International brief ~ EU Parliament calls for national referendums on European Constitution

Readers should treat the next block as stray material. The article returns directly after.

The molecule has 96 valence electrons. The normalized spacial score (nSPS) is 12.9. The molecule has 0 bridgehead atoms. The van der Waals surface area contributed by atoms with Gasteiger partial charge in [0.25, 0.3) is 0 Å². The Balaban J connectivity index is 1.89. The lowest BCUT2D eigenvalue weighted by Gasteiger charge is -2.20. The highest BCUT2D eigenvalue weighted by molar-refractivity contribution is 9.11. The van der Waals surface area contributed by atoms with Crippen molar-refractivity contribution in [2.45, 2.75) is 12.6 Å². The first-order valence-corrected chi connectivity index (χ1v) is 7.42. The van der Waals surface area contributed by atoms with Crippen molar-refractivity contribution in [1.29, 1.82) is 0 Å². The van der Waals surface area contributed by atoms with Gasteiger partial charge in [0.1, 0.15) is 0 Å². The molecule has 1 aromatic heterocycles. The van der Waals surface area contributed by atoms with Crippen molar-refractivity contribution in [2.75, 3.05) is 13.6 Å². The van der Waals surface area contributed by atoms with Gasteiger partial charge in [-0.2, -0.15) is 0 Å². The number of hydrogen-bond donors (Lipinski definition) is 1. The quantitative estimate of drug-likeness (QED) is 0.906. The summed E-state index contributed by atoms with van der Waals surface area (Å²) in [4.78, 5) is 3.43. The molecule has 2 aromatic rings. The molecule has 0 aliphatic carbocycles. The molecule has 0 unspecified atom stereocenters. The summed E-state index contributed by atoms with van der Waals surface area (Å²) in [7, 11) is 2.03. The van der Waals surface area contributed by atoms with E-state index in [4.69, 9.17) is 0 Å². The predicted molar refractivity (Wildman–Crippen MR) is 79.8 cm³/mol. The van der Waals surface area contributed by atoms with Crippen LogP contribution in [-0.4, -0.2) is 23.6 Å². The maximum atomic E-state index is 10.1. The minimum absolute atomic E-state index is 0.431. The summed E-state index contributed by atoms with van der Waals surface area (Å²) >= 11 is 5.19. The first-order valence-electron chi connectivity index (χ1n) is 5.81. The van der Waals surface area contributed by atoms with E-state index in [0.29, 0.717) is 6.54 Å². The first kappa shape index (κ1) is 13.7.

The European Parliament Friday called on all the members of the EU to hold referendums on the new EU Constitution (text here [PDF]) by May of next year. The constitution, which was approved by the 25 EU leaders in June, must be approved by either a referendum or a majority in each member state's legislature. Spain has already made plans to hold its referendum on February 20, 2005, but many other countries have made no plans. EU representatives from Britain have expressed indignation that the European Parliament would try and force the hands of the national governments on when the referendum must be held. BBC News has more.... As previously noted in JURIST's Paper Chase, Morgan Tsvangirai, President of the opposition Movement for Democratic Change (MDC), was aquitted Friday of charges alleging that he had attempted to assassinate Zimbabwe's current ruler, Robert Mugabe, and sieze control of the government. The case was being closely watched by those in Zimbabwe as Tsvangirai is the only real threat to Mugabe's 24-year rule of the country. Various human rights organizations had called the trial nothing more than a farce, and had condemned Mugabe for using the courts to dispose of his political rivals. The biggest breakthrough in the case came when Tsvangirai's defense attorney, George Bizos, managed to get a prosecution witness to admit that the government had paid him $200,000 (USD) to testify against Tsvangirai. BBC News has a profile of Tsvangirai here. Zimbabwe's Daily Times has more.... Two individuals charged with involvement in the terrorist attack that blew up a train in the western Indian state of Gujarat were released Friday in compliance with a court order issued Wednesday. Judge Sonia Gokani, appointed to the POTA court in Ahmedabad, ruled that none of the witnesses gathered for testimony had been able to place Yusuf Patel or Imran Gani at the scene or link them in any way to the bombings. The Indian police Special Investigating Team (SIT) had requested their release, admitting that none of the evidence tied the two to the 2002 attack on the train that killed over 59 Hindus and sparked riots in Gujarat that left more than 1000 dead. Ninety-nine other individuals have been charged with some form of involvement in the bombing, but none of the trials have started. The Hindustan Times has more.... UN Secretary-General Kofi Annan requested more assistance in the role of peacekeeping from EU nations Thursday. At a National Forum for Europe meeting held in Ireland, Annan pointed out that less than 10 percent of all peacekeeping forces come from EU countries, and in Africa the ratio falls to less than 5 percent; he added that forces were desperately needed for UN peacekeeping, where demand is rapidly outstripping supply. The UN News Centre has more. Read the transcript of Annan's speech here.

 

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